Gilbert Directed by Neil Berkeley

Gilbert Directed by Neil Berkeley
Courtesy of Hot Docs
Throughout Gilbert, comedian Gilbert Gottfried appears rather uncomfortable to be letting people see the "real" version of himself. That's not necessarily because his life is filled with any revolting truths or cringe-inducing revelations. In fact, it's quite the opposite. The irritatingly voiced and unapologetically filthy comic seems reticent to reveal that he's actually a relatively well-adjusted married father of two, just trying to make an honest living in comedy. In pulling back the curtain, Gottfried showcases an endearingly sweet side that's often at odds with the awkward and annoying persona he's spent so many years cultivating.

The film introduces this not-so-startling revelation with archival footage from a place that's become known for eliciting confessions: the Howard Stern Show. Stern takes great pleasure in outing Gottfried as recently engaged, while Gottfried squirms uncomfortably as if he's just been accused of pedophilia. Flash forward ten years and we find Gottfried living a fulfilling existence with Dara that he compares to a Twilight Zone episode where he's stumbled into an alternate reality. Fellow comedians recall the horror show of a woman they were expecting to meet when Gottfried first announced he was dating someone, but Dara is as attractive, down-to-earth and supportive as they come.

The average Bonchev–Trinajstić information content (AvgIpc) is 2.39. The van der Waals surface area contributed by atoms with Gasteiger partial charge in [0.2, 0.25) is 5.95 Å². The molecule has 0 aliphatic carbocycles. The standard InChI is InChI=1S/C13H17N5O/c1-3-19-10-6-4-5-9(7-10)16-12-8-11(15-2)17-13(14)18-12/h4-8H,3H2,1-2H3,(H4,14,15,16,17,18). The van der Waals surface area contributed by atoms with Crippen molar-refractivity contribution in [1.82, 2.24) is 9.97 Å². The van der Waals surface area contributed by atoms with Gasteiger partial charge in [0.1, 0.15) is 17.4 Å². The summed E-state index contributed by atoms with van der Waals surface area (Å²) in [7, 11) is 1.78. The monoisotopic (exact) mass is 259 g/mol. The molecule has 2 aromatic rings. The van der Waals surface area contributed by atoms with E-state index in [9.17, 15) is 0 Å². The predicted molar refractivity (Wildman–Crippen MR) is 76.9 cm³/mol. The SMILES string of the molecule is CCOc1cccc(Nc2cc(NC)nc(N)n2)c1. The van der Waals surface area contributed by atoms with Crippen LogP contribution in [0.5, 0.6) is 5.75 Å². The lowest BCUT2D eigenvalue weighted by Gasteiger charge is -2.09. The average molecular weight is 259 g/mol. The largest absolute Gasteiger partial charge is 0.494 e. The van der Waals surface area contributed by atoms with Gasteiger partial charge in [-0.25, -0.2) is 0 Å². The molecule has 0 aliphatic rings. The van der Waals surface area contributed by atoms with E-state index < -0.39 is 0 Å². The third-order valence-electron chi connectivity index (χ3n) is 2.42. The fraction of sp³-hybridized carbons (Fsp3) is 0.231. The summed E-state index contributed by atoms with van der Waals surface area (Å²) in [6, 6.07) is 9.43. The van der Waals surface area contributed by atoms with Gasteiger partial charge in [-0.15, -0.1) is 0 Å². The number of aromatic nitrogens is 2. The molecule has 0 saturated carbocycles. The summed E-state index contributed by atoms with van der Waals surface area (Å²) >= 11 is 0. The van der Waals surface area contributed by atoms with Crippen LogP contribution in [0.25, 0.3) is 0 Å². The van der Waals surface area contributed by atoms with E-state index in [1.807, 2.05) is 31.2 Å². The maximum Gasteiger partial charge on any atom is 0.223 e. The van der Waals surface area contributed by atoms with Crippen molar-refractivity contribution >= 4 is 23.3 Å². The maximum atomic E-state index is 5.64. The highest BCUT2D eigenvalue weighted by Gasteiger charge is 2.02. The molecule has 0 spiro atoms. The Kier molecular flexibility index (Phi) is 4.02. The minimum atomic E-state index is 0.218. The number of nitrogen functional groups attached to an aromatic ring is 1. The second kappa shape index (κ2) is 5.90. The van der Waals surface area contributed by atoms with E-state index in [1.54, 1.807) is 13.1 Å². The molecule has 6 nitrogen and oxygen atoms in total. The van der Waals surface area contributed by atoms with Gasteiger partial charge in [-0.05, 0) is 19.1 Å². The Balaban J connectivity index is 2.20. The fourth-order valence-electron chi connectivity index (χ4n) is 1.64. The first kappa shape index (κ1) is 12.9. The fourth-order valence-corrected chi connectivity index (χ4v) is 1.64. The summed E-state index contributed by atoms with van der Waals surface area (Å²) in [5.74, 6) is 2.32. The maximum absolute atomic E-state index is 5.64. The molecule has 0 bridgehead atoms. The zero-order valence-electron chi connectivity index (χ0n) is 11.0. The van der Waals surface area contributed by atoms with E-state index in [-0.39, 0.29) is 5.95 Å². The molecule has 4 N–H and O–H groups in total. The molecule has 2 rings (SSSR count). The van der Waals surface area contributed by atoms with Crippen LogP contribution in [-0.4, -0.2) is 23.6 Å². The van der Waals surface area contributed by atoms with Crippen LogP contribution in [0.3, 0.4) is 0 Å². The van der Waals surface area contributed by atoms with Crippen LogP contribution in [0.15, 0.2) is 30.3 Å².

Even though Gilbert is quick to deflect any and all personal questions with a joke rather than display so much as a hint of vulnerability, we get to know plenty about the comedian's diverse career, which has spanned Aladdin to The Aristocrats. There's plenty of commentary from showbiz pals like Jay Leno, Penn Jillette and Arsenio Hall. Jillette divulges that yes, Gottfried will sometimes even use his grating trademark voice in private conversations if he gets worked up enough, while comedian Dave Attell hypothesizes that Gottfried likely developed his unique voice to help talk over mutinous crowds when he was first starting out.

But we get to peel back even more layers of the onion when witnessing Gottfried with his family, including the two sisters he still visits pretty much every day. They detail how difficult their father was on Gilbert growing up, and we sense the pain he feels from his father never getting to see the success he's enjoyed. It's all the more heartwarming, then, to see Gilbert dote on his own son and daughter — who both insist he's not especially funny — as he includes special notes to both of them when preparing their lunches for school. The closest thing to a dark side of Gottfried the documentary uncovers is the containers of hygienic supplies from the road that he hoards under the bed and his tasteless tweets after the Japanese tsunami that would cost him his voiceover job at Aflac.

The documentary is directed by Neil Berkeley, who by this point should be considered some kind of expert at profiling unconventional artists, having previously made documentaries about painter/puppeteer Wayne White (Beauty Is Embarassing) and writer/podcaster Dan Harmon (Harmontown). Gottfried proves to be a bit of a tougher nut to crack though, reluctant as he is to open up too much to even those closest to him. There's still plenty of truth to be mined from his tireless work ethic and inner turmoil in accepting the love that has found him.